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Rwandan Genocide survivor shares journey from hatred to forgiveness during talk at BHSU

 
 Rwandan Genocide survivor Immaculee Ilibagiza tells her story of love, faith, hope and forgiveness to hundreds of Black Hills State University students, faculty, staff and local community members.
Crammed in a 3-by-4-foot bathroom with seven other people, Immaculee Ilibagiza lived for three months in silence eating only the table scraps from the family of the pastor who was hiding them. She held her breath as 300-400 men searched the four-bedroom home several times looking for any evidence of people hiding. She knew if the men found them, they would all be killed.

It was during those 91 days that the young college student decided between giving up hope and holding on to faith that she would survive.

Hundreds of Black Hills State University students, faculty, staff and local community members packed into the Donald E. Young Sports and Fitness Center last week to hear Ilibagiza’s inspirational story of survival. For two hours, the Rwandan Genocide survivor told the story of how an Easter holiday trip home from college forever changed the course of her life. Throughout her story, Ilibagiza, who recently became a United States citizen, spoke of the importance of love, faith, hope and forgiveness.

“Forgiveness is possible in every situation. Forgiveness is freedom … finding that peace.”

The 1994 Rwanda civil war claimed nearly one million lives including those of Ilibagiza’s entire family.  Ilibigaza recounted the day Wednesday, April 7, 1994, when her brother woke her up and said the president’s plane had been shot down. The president had belonged to the Hutu tribe and members of the Tutsi tribe were blamed. The violence began almost immediately. “We put on the radio and heard they had blocked all borders of the country.”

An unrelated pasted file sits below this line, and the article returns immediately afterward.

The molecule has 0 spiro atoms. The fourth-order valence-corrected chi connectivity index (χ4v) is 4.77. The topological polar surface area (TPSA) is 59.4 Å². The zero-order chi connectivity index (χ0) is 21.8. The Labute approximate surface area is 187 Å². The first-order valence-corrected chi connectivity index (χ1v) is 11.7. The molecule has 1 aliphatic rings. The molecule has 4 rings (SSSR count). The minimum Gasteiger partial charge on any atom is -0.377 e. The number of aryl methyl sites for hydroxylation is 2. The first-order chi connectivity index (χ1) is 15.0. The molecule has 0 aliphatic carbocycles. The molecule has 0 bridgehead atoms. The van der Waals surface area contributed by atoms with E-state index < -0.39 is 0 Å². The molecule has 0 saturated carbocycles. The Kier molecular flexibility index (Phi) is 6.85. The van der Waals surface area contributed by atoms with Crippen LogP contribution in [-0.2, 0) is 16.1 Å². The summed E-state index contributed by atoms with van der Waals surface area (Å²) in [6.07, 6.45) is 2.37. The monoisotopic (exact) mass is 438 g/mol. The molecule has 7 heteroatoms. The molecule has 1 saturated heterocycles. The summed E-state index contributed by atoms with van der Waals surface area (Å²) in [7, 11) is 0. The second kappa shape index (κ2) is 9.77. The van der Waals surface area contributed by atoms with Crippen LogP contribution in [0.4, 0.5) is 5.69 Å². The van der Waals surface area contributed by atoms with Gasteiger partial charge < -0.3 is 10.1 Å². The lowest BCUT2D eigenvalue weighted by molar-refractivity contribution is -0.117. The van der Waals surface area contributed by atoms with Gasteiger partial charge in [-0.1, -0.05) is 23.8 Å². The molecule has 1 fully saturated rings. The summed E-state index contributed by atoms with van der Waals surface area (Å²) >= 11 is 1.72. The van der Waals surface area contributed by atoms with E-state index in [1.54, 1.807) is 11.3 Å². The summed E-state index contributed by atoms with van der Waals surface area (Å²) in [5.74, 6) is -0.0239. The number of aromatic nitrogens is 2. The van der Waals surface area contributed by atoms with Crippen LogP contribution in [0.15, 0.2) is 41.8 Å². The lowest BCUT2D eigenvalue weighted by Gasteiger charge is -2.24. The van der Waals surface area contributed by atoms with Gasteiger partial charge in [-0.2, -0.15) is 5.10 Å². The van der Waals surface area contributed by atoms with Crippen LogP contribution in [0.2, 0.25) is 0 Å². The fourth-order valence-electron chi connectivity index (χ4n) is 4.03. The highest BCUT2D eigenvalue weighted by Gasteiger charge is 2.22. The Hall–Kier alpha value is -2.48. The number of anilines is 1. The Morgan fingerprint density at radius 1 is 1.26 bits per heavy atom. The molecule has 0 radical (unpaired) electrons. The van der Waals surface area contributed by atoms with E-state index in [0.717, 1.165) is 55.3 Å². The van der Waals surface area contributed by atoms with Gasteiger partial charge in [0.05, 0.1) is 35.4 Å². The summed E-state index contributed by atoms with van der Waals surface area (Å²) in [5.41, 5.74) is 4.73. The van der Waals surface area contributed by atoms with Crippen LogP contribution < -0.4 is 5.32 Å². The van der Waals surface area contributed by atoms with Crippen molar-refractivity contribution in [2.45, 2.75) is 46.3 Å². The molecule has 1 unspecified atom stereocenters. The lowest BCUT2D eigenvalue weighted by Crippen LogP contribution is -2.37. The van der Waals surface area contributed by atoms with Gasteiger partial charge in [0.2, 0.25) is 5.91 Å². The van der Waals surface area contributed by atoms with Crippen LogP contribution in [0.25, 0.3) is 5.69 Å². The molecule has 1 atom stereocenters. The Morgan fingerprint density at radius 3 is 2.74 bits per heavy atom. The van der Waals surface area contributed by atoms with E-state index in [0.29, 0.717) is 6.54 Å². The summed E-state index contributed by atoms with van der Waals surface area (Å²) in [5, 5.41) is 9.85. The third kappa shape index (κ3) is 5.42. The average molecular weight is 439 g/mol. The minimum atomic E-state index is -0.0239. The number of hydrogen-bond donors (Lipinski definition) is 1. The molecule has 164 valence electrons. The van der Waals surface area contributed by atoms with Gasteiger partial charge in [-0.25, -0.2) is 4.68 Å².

On the second day of the war, Ilibagiza said 10,000 people packed into her family’s home asking her father, the director of the Catholic schools, what to do. “In the group of 10,000 people I am the only person alive.” She said her father’s decision to send her into hiding with a trusted member of the enemy tribe saved her life - that along with a rosary he handed to her before he sent her off.

People wondered why her father would send her into the care of someone from a tribe that was slaughtering Tutsis, but Ilibagiza’s father knew he was a good man.

“My father used to tell us “Don’t put people in boxes. Treat people individually as they come to you. Make an effort. It is easier to say someone from that country did wrong so everyone is the same. Always make an effort not to put people in boxes. If you do, you will end up missing out on angels in your life.”

During her time in the bathroom, Ilibagiza said she went through many levels of emotions – impatience, fear, anger. “I had so much anger. If I ever came out, I would avenge my family and become a killer.”

She turned to the rosary her father gave her and prayed all day every day, but when she got to the part in the Lord’s Prayer that said “forgive us our trespasses as we forgive those who trespass against us,” she stopped.

“I asked God, if he knew how to forgive, to help me out. I didn’t know how you can forgive someone who is trying to kill your family. I wanted an answer.”

One day Ilibagiza began to understand.

“People who hurt us don’t get it. They are fighting their own evil, finding some way to project that pain, fear and anger. Hating someone who doesn’t get it, who is blind, doesn’t make sense. Even the killers, they have the capacity to change. People are not evil. People do evil. But as long as we live, we all have the capacity to change.”

Three months after the genocide began, Ilibagiza and the seven other captives left the hiding spot. It was only then that Ilibagiza learned that her entire family had been killed – her mother, father, two brothers, grandfather, grandmother, aunts, uncles, friends, and schoolmates.

While in hiding, Ilibagiza taught herself English which helped her get a job with the United Nations in Rwanda, and in 1998 she immigrated to the United States where she continued her work with the UN. The best-selling author now travels, spreading her message of hope and forgiveness.

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